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Tue Jan 14, 2014, 04:21 PM

Would You Give Up Cable TV to Retire Early?

Cable TV or retirement - you decide. How much does a lifetime of cable cost? While the cost of monthly cable packages varies significantly, the average is about $80 a month. Multiply that cost by 50 years and it totals a whopping $48,000. If you think that number is alarming, wait until you see the next one.

If you invest that $80 a month in a low cost S&P 500 index fund that returns 8 percent annually, the amount grows to an eye-popping $638,000. That's a lot of dough to pay for 500 channels of TV most people will never watch. If you can bump up your returns to 9 percent, the number grows to almost $1 million.

The beauty of compounding. The numbers seem almost mystical. Most people can wrap their minds around turning $80 a month into $48,000 over 50 years. It's the jump to $638,000 with just an 8 percent annual return that's mind-bending. We can thank compound interest.

...

However, the reality is that most individuals and families spend money each month in ways that do not add meaningfully to their quality of life. For some people it may be cable TV. For others it may be a cell phone package they don't need, high interest rates on debt they could refinance or an expensive car. Figure out what you are spending money on that doesn't increase your happiness if you are interested in a way to reduce your monthly spending without sacrifice.


Full article here: http://finance.yahoo.com/news/cable-tv-retire-early-171451187.html

While I take these examples with a grain of salt (most people don't have 50 years to invest, and a 9% return is improbable, etc.), it still does demonstrate that relatively minor savings now can add up over the years.

And honestly, does anybody NEED cable?

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Reply Would You Give Up Cable TV to Retire Early? (Original post)
Common Sense Party Jan 2014 OP
kelly1mm Jan 2014 #1
cantbeserious Jan 2014 #2
Common Sense Party Jan 2014 #3
SheilaT Jan 2014 #4
mackerel May 2014 #5
cerveza_gratis Jul 2014 #6

Response to Common Sense Party (Original post)

Tue Jan 14, 2014, 04:39 PM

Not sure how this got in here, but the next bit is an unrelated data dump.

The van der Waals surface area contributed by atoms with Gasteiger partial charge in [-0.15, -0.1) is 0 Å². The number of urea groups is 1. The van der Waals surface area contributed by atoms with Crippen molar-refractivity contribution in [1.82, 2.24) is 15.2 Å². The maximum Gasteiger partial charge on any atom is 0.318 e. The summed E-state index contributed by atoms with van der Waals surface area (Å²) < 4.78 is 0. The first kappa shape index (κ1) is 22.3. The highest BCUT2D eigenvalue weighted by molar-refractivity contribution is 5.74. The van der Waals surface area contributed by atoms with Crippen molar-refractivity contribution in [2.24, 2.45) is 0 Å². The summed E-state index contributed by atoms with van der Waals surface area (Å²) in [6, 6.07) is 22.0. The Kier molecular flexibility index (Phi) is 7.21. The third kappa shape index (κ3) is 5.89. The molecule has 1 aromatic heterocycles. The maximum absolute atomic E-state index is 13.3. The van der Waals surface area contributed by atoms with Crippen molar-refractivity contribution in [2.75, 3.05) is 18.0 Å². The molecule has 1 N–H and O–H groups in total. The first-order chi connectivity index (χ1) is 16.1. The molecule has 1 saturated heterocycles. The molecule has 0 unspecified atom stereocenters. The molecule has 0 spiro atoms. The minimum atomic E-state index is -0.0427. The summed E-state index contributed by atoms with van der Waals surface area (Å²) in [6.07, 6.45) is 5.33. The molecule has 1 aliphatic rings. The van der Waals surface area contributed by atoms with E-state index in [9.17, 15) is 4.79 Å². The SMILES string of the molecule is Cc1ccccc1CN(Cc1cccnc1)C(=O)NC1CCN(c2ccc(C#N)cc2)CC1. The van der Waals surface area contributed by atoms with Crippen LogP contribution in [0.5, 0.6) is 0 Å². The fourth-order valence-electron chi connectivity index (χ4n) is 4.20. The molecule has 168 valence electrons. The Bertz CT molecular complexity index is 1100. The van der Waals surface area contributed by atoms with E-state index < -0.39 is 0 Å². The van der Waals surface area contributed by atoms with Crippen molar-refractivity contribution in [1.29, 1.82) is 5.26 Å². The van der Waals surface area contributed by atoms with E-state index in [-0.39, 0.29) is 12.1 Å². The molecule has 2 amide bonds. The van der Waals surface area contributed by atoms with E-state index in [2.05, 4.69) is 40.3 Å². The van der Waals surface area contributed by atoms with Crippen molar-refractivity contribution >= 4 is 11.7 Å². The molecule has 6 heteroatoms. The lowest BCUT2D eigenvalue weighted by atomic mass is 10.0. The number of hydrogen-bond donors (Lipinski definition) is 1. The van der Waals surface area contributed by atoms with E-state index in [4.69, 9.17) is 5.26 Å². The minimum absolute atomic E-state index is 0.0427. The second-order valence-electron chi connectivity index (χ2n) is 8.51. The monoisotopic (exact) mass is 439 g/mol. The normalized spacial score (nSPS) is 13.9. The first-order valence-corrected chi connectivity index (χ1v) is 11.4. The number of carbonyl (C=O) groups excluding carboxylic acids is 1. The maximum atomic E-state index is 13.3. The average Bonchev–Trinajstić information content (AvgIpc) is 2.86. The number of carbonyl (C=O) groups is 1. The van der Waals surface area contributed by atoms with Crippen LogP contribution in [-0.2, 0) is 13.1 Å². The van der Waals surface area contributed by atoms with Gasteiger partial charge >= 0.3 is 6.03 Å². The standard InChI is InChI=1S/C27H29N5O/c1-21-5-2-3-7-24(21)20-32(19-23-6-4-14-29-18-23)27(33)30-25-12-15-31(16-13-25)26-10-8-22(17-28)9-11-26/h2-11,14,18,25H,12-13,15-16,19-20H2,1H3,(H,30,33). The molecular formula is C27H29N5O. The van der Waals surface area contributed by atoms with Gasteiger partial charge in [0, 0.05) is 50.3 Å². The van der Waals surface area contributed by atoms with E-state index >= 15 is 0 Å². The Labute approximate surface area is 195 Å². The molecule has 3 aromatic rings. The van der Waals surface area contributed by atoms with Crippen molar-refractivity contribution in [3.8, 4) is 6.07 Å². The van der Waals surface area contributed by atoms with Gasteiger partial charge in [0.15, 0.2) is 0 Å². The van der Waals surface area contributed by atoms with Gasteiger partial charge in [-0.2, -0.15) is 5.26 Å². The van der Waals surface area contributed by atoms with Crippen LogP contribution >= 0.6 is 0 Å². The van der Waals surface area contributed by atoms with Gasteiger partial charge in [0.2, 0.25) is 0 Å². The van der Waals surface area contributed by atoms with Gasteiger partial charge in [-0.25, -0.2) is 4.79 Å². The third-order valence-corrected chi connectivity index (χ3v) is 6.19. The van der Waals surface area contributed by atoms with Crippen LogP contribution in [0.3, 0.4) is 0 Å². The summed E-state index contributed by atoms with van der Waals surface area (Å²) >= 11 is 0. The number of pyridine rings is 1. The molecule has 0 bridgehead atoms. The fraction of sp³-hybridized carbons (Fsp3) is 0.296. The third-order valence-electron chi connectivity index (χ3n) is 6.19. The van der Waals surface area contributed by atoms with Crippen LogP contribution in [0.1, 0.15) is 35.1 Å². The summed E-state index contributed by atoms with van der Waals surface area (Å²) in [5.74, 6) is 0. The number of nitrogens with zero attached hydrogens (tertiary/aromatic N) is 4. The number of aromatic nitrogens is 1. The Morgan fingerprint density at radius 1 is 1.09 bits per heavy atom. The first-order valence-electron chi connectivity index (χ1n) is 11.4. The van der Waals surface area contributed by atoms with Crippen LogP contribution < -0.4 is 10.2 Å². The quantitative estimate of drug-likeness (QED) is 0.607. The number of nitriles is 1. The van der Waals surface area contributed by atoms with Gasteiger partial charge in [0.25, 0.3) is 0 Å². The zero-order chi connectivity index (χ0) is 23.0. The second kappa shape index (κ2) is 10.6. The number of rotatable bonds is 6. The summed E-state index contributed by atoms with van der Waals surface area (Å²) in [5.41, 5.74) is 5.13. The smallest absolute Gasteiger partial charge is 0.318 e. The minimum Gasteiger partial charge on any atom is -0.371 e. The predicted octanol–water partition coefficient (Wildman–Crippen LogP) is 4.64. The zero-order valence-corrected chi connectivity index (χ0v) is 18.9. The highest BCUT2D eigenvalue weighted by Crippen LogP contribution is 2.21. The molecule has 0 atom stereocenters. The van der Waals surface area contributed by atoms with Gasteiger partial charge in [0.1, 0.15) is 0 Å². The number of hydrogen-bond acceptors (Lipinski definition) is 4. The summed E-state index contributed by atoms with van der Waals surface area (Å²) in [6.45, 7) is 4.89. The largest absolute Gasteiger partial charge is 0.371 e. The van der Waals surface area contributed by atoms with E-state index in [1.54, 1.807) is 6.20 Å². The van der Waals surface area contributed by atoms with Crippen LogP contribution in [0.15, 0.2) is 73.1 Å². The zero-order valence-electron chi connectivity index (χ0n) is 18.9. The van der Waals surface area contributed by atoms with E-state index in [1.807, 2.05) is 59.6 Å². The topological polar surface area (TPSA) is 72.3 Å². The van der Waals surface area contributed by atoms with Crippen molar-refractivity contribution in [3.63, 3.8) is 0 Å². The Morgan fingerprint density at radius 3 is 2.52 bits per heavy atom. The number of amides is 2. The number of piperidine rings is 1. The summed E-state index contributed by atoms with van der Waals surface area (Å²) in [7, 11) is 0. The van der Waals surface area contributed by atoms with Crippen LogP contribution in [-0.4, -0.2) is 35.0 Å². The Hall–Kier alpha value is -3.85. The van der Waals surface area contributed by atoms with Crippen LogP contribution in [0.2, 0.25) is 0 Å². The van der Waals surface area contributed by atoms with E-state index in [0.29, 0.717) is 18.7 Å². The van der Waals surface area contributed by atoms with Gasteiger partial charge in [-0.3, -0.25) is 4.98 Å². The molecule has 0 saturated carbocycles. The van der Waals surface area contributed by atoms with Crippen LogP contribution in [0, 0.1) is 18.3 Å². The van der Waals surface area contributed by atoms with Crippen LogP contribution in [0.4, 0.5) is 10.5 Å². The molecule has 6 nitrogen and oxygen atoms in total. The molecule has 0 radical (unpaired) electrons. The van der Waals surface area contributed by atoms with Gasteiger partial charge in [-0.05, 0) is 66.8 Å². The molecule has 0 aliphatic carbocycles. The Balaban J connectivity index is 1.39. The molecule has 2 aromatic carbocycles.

1. Another 'just stop your starbucks habit' type article. It is true in some ways, but really

you need to minimize 4 areas of costs (IMO) to really retire early (like sub 50).

Housing
Transportation
Kids
Medical costs

ACA helps with medical costs and the rest are at least partially in your control. If you want to read more about early retirement I have two sites I visit on a regular basis

For a somewhat regular life (wife/kid/house) I like:
http://www.mrmoneymustache.com/

For hardcore early retirement and more intellectual discussion I like:
http://earlyretirementextreme.com/

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Response to Common Sense Party (Original post)

Tue Jan 14, 2014, 08:13 PM

2. TV Free Since 2000 - Deprogramming Is Difficult - It Is Worthwhile

eom

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Response to cantbeserious (Reply #2)

Wed Jan 15, 2014, 01:44 AM

3. Worthwhile in more ways than one.

More money. More time. Less garbage consumed.

We're not TV-free. We have an antenna on the roof, and sometimes we even get signals for some stations. But we don't watch a whole lot of it.

Mostly we use the TV for watching DVDs or selections on Netflix.

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Response to Common Sense Party (Original post)

Wed Jan 15, 2014, 02:55 AM

4. Sort of TV free here.

 

I don't have cable or satellite, nor broadcast TV, but I watch what I want on the internet. Most shows I want to watch are available, and I'm willing to wait for the others. Oh, and I also have Netflix.

What I like best about this is that I see very few commercials, and virtually no political ads, unless they're shown on Rachel Maddow's show, for instance, to illustrate some point.

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Response to Common Sense Party (Original post)

Sat May 10, 2014, 01:29 AM

5. My cousin is going to retire a year early

she thinks she can swing it by giving up cable and things like that.

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Response to Common Sense Party (Original post)

Fri Jul 11, 2014, 02:48 PM

6. No

Cable TV is a big part of my retirement plan.

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